• is causing an obstruction or is crowding and causing harm to other trees and the situation is impossible to correct through pruning
  • is to be replaced by a more suitable specimen
  • should be removed to allow for construction

With proper maintenance, trees are attractive and can add considerable value to your property. Poorly maintained trees, on the other hand, can be a significant liability. Pruning or removing trees, especially large trees, can be dangerous work. It should be performed only by those trained and equipped to work safely in trees. For more information on mature tree care, contact your local ISA Certified Arborist.

The PHC Alternative

Maintaining mature landscapes is a complicated undertaking. You may wish to consider a professional Plant Health Care (PHC) maintenance program, which is now available from many landscape care companies. A PHC program is designed to maintain plant vigor and should initially include inspections to detect and treat any existing problems that could be damaging or fatal. Thereafter, regular inspections and preventive maintenance will ensure plant health and beauty. Refer to our Plant Health Care brochure for more information.


E-mail inquiries: isa@isa-arbor.com


(c) 1998, 2004 International Society of Arboriculture.
UPDATED JULY 2005

Developed by the International Society of Arboriculture (ISA), a non-profit organization supporting tree care research around the world and is dedicated to the care and preservation of shade and ornamental trees. For further information, contact:
ISA, P.O. Box 3129, Champaign, IL 61826-3129, USA.
E-mail inquires: isa@isa-arbor.com

© 2007 International Society of Arboriculture.
UPDATED SEPTEMBER 2005

News

What is an Arborist and How Can You Find One?
From Planet Green a Discovery Company MORE >>

Green Parking II: Putting Parking Lots to Work
Green parking lots are defined as those that are designed to do environmental work. Parking lots should be designed to reduce the use of energy, improve environmental quality and to ensure more healthy conditions for people. Further, parking lots should be planned and designed to reflect regional landscape types. Plant materials and other materials of construction must be used in ways that will support this objective. MORE >>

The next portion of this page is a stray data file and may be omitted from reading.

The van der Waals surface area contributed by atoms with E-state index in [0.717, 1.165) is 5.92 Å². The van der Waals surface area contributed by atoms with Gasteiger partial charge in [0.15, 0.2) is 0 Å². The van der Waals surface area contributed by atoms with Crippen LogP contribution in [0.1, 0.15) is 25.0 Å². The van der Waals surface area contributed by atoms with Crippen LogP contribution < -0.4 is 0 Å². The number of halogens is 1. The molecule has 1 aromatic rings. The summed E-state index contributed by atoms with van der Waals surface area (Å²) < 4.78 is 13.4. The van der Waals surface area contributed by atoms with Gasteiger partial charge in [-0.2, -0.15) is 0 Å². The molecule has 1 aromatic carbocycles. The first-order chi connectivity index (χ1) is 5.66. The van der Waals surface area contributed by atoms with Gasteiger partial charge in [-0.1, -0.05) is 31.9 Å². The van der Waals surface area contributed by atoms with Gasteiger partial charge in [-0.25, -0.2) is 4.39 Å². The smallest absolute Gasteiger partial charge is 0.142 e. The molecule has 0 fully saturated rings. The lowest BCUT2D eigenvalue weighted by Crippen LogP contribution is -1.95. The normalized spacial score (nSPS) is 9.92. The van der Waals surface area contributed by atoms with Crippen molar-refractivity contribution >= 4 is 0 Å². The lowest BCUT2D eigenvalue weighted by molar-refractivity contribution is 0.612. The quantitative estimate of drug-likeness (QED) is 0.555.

NADF Hardiness Zone Map
Find out the right tree to plant where you live MORE >>

Hot Topics
"Hot Topic" press releases fro the USDA newsroom ranging from current pest alerts for specific regions of the United States to new trends in disease prevention and tree and plant care. MORE >>

Don't Move Firewood!

Camping Season is fast approaching. Please remember to not transport firewood. Tree-killing insects and diseases can lurk in firewood. These insects and diseases can't move far on their own, but when people move firewood they can jump hundreds of miles. New infestations destroy our forests, property values, and cost huge sums of money to control. MORE >>

National Tree Benefits Calculator
Make a simple estimation of the benefits individual street-side trees provide. With inputs of location, species and tree size, users will get an understanding of the environmental and economic value trees provide on an annual basis. For more detailed information on urban and community forest assessments, visit the i-Tree website. MORE >>

National Register of Big Trees
Big trees are symbols of all the good work trees do for the quality of the environment-and our quality of life. MORE >>


"A society grows great when old men plant trees whose shade they know they shall never sit in." - Greek Proverb

Resources

Mature Tree Care Brochure

Available through the ISA Web store

Careful Planning, Gradual Pruning Essential for Flowering Trees
As summer approaches, many trees and shrubs are flowering into greenery that highlights any outdoor picnic or barbecue. However, with the flowering of summer comes the challenging responsibility of pruning - MORE >>

© International Society of Arboriculture 2009
P.O. Box 3129, Champaign, IL 61826
Email comments & questions to isa@isa-arbor.com